Even not having read any of the other books, I was able to follow this fine and discern/infer enough not to be confused. The mystery was a pretty good one, with Rebus getting a B plot in which he gets to poke around in one of Clarke’s old cases too. I guess my problem was that I didn’t particularly like any of the characters. They’re pretty dry, even at moments when they (I think) are supposed to be witty. So I don’t know that I’d want to revisit them. Then again, I read on Goodreads that this is something like the 22nd book in this series, so maybe the characters have simply atrophied. Maybe they’re way more interesting and engaging in earlier novels.

Anyway… an okay read, but nothing I’m in a hurry to devour more of.

The Unpopular Truth

Much of the posts aimed at writers (and creatives in general) are bent toward one thing: encouragement. “Don’t give up!” and “Follow your dreams!” and all that. Which is good. Sometimes. But just as important is knowing when to accept reality, when to adjust your sails, or just plain quit.

A year or so ago, a young man wanted to meet to talk about screenwriting. Over Panera, I had to gently break the news that, no, Sony was not going to read his Sonic script. His only interest was in how to get it to them; naturally, he did not want to hear that it was fruitless. And sure, I suppose if he made the right connections and met the right people… But to do that, he needed to either get an internship or write something original that got attention before he could then make a play for a known property. That’s a lot of work, and there’s no instant gratification in that scenario, so he wasn’t interested.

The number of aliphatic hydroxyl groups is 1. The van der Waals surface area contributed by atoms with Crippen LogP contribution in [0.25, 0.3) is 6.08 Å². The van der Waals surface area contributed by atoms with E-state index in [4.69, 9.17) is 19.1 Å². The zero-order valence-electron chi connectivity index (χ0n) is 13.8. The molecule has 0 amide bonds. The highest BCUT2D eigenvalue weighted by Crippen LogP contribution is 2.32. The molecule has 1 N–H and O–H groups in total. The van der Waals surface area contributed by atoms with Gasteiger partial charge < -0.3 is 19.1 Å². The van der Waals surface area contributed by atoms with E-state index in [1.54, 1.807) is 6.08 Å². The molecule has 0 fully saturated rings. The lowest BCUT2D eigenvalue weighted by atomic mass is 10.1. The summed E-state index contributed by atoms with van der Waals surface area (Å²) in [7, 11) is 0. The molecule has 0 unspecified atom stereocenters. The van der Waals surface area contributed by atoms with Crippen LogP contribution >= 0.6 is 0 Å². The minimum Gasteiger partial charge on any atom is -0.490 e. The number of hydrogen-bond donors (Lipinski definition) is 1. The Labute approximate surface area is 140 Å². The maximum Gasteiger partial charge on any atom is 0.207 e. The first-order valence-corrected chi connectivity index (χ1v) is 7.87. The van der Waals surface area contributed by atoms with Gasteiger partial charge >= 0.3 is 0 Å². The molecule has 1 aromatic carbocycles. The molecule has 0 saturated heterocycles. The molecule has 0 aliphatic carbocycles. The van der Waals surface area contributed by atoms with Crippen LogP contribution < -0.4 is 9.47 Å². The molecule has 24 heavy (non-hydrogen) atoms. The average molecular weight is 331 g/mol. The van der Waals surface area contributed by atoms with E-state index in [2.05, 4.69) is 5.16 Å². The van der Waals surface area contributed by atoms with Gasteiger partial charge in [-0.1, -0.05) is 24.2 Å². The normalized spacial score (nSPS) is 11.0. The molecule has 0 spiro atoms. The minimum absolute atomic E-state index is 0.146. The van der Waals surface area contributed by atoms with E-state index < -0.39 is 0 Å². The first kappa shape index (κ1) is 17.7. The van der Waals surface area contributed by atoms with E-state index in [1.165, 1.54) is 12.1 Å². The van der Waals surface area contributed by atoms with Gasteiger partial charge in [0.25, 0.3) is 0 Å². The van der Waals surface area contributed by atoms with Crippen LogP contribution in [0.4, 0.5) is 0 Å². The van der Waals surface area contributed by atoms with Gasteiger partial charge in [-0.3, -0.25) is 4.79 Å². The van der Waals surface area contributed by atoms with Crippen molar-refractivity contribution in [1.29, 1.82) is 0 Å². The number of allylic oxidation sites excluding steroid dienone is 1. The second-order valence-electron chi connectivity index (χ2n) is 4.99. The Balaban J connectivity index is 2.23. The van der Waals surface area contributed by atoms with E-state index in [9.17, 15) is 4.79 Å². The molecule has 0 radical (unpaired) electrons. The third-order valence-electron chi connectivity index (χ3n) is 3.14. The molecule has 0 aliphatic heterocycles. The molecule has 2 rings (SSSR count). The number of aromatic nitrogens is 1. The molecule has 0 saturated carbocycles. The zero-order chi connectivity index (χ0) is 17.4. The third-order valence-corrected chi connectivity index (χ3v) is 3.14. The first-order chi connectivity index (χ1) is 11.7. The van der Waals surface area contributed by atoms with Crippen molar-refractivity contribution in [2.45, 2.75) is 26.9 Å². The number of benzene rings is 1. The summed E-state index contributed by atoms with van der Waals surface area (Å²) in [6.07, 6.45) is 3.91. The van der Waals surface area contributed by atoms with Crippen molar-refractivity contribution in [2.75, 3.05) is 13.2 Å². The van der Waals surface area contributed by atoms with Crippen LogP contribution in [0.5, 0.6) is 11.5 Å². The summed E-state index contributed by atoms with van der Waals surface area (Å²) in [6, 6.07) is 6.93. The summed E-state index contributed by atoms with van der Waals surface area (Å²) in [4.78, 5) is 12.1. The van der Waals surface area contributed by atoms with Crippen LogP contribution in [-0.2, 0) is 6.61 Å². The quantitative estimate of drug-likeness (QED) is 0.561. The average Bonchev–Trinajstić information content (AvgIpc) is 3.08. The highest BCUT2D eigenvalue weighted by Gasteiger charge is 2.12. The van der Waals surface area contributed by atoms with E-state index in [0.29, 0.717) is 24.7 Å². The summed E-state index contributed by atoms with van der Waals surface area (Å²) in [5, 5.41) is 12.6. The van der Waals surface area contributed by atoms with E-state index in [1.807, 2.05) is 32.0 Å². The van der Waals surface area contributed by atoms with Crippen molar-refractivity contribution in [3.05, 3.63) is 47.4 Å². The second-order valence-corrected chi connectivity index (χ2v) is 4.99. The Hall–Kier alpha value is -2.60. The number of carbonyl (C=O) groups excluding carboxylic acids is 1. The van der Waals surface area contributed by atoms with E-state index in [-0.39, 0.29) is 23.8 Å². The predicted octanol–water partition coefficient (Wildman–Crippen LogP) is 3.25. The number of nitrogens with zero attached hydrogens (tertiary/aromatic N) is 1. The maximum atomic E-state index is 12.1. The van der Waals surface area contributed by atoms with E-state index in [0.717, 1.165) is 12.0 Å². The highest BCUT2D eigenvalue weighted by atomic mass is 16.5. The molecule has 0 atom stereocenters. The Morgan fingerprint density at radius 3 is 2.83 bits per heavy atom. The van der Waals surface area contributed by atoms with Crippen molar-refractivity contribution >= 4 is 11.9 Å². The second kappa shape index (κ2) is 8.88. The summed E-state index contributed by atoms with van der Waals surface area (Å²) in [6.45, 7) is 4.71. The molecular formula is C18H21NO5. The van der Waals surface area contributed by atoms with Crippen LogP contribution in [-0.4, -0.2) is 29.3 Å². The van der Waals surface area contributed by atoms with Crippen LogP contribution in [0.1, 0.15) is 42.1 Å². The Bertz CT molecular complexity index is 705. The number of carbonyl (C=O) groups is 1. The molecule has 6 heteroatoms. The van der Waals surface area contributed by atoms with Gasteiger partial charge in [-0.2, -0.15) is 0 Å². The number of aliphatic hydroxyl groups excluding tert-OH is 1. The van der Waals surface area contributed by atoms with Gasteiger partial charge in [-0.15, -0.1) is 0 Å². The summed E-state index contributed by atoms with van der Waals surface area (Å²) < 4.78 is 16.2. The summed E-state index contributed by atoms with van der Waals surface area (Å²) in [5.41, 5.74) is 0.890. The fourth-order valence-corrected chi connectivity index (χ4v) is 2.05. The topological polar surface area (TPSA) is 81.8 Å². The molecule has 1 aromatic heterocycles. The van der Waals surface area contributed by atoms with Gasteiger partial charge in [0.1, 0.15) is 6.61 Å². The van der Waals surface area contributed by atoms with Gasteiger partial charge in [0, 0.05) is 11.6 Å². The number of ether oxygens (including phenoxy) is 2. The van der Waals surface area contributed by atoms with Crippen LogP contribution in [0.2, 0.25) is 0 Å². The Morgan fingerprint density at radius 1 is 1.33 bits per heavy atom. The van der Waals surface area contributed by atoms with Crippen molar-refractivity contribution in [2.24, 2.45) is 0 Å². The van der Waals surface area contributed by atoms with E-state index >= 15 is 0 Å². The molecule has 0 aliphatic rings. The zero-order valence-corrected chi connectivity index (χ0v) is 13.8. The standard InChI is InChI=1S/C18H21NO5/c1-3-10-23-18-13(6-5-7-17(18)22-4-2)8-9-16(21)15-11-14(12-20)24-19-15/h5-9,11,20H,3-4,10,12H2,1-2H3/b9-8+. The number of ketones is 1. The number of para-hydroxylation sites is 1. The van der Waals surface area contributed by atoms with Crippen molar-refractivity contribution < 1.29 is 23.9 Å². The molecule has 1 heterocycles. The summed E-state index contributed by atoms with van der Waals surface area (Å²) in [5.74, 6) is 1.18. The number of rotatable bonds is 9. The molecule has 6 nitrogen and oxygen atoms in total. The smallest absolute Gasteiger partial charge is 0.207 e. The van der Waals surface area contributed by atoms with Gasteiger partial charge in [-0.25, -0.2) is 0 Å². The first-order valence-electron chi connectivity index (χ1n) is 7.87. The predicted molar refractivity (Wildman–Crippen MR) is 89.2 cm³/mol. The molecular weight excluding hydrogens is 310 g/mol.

Nor was he interested in anything but his one script. I see this sometimes—writers with “passion projects” that they focus on. A good writer needs passion in order for his or her work to have impact, but having only one script or manuscript is the same as buying only one lottery ticket. You might win, but your chances are better if you buy several. I’m not advocating gambling, but writing is a gamble. You put time and effort into something that may never get published or produced. You’re betting your time will be worth it but, sadly, sometimes it comes to naught.

Your odds get better, though, if (a) you work on more than one thing, and (b) you’re realistic about your chances, the market, etc. That young man with the Sonic script had reduced his odds to nil by having only one script, and that being based on a copyrighted property. At best it might be a good spec sample for people to see his writing ability. But these days specs are less in demand; it’s better to have original content and ideas.

And sometimes you just have to stop chasing the white rabbit. No one wants to hear that they should set a project aside, “trunk” it as some writers call it. That maybe it’s not ready for prime time. That maybe wait for the market to change or… *ahem*… maybe it’s just not that good. Which doesn’t mean the time was wasted! No time spent writing is wasted because practice is so important. But not everything you write is going to be worthy of publication or production. That’s the thing people don’t want to hear or believe. That sometimes you just need to quit and move on.